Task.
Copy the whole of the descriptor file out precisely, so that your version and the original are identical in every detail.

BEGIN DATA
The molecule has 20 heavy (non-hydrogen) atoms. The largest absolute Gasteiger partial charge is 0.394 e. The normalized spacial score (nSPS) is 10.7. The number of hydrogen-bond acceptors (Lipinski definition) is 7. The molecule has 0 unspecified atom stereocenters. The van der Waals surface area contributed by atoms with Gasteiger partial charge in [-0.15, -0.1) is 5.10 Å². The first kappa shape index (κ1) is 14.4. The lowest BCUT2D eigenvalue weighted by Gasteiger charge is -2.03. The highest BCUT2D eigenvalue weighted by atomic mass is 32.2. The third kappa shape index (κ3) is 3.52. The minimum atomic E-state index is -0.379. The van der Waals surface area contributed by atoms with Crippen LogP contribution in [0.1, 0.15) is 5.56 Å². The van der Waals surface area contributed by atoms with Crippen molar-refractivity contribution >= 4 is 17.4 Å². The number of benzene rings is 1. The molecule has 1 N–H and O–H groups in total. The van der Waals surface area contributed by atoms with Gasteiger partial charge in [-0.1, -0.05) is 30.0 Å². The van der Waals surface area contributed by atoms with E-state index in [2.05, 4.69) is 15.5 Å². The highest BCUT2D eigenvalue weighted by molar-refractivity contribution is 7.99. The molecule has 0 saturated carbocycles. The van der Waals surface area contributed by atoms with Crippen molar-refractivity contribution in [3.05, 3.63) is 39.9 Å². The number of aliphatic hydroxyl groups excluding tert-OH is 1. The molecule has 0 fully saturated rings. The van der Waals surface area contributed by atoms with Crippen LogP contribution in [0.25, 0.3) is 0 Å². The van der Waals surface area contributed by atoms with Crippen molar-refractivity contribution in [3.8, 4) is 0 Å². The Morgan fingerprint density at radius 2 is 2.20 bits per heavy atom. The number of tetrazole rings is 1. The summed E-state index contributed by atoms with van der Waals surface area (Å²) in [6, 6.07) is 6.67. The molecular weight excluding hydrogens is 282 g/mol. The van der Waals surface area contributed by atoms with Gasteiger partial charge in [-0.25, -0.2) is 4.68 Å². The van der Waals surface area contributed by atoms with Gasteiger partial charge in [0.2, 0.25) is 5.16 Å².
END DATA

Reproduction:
The molecule has 20 heavy (non-hydrogen) atoms. The largest absolute Gasteiger partial charge is 0.394 e. The normalized spacial score (nSPS) is 10.7. The number of hydrogen-bond acceptors (Lipinski definition) is 7. The molecule has 0 unspecified atom stereocenters. The van der Waals surface area contributed by atoms with Gasteiger partial charge in [-0.15, -0.1) is 5.10 Å². The first kappa shape index (κ1) is 14.4. The lowest BCUT2D eigenvalue weighted by Gasteiger charge is -2.03. The highest BCUT2D eigenvalue weighted by atomic mass is 32.2. The third kappa shape index (κ3) is 3.52. The minimum atomic E-state index is -0.379. The van der Waals surface area contributed by atoms with Crippen LogP contribution in [0.1, 0.15) is 5.56 Å². The van der Waals surface area contributed by atoms with Crippen molar-refractivity contribution >= 4 is 17.4 Å². The number of benzene rings is 1. The molecule has 1 N–H and O–H groups in total. The van der Waals surface area contributed by atoms with Gasteiger partial charge in [-0.1, -0.05) is 30.0 Å². The van der Waals surface area contributed by atoms with E-state index in [2.05, 4.69) is 15.5 Å². The highest BCUT2D eigenvalue weighted by molar-refractivity contribution is 7.99. The molecule has 0 saturated carbocycles. The van der Waals surface area contributed by atoms with Crippen molar-refractivity contribution in [3.05, 3.63) is 39.9 Å². The number of aliphatic hydroxyl groups excluding tert-OH is 1. The molecule has 0 fully saturated rings. The van der Waals surface area contributed by atoms with Crippen LogP contribution in [0.25, 0.3) is 0 Å². The van der Waals surface area contributed by atoms with Crippen molar-refractivity contribution in [3.8, 4) is 0 Å². The Morgan fingerprint density at radius 2 is 2.20 bits per heavy atom. The number of tetrazole rings is 1. The summed E-state index contributed by atoms with van der Waals surface area (Å²) in [6, 6.07) is 6.67. The molecular weight excluding hydrogens is 282 g/mol. The van der Waals surface area contributed by atoms with Gasteiger partial charge in [-0.25, -0.2) is 4.68 Å². The van der Waals surface area contributed by atoms with Gasteiger partial charge in [0.2, 0.25) is 5.16 Å².